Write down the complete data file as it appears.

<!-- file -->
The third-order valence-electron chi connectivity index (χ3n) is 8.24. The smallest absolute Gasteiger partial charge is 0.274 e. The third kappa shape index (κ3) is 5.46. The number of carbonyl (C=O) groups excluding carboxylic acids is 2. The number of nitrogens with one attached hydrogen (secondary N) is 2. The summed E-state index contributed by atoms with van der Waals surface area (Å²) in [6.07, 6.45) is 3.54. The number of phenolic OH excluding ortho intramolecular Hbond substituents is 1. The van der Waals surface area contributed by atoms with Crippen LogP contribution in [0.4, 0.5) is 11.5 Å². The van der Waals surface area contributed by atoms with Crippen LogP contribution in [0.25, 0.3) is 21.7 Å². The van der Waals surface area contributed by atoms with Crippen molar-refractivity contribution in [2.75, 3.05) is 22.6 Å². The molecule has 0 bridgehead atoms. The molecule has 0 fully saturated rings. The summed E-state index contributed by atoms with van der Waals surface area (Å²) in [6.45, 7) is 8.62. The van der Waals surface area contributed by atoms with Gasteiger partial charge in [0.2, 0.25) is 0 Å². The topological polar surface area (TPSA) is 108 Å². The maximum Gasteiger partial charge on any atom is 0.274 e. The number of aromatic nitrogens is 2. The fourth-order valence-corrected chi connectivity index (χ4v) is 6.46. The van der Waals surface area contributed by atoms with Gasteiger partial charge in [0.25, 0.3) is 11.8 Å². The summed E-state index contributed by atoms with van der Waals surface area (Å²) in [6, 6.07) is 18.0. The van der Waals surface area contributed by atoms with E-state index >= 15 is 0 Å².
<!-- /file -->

The third-order valence-electron chi connectivity index (χ3n) is 8.24. The smallest absolute Gasteiger partial charge is 0.274 e. The third kappa shape index (κ3) is 5.46. The number of carbonyl (C=O) groups excluding carboxylic acids is 2. The number of nitrogens with one attached hydrogen (secondary N) is 2. The summed E-state index contributed by atoms with van der Waals surface area (Å²) in [6.07, 6.45) is 3.54. The number of phenolic OH excluding ortho intramolecular Hbond substituents is 1. The van der Waals surface area contributed by atoms with Crippen LogP contribution in [0.4, 0.5) is 11.5 Å². The van der Waals surface area contributed by atoms with Crippen LogP contribution in [0.25, 0.3) is 21.7 Å². The van der Waals surface area contributed by atoms with Crippen molar-refractivity contribution in [2.75, 3.05) is 22.6 Å². The molecule has 0 bridgehead atoms. The molecule has 0 fully saturated rings. The summed E-state index contributed by atoms with van der Waals surface area (Å²) in [6.45, 7) is 8.62. The van der Waals surface area contributed by atoms with Gasteiger partial charge in [0.2, 0.25) is 0 Å². The topological polar surface area (TPSA) is 108 Å². The maximum Gasteiger partial charge on any atom is 0.274 e. The number of aromatic nitrogens is 2. The fourth-order valence-corrected chi connectivity index (χ4v) is 6.46. The van der Waals surface area contributed by atoms with Gasteiger partial charge in [0.25, 0.3) is 11.8 Å². The summed E-state index contributed by atoms with van der Waals surface area (Å²) in [6, 6.07) is 18.0. The van der Waals surface area contributed by atoms with E-state index >= 15 is 0 Å².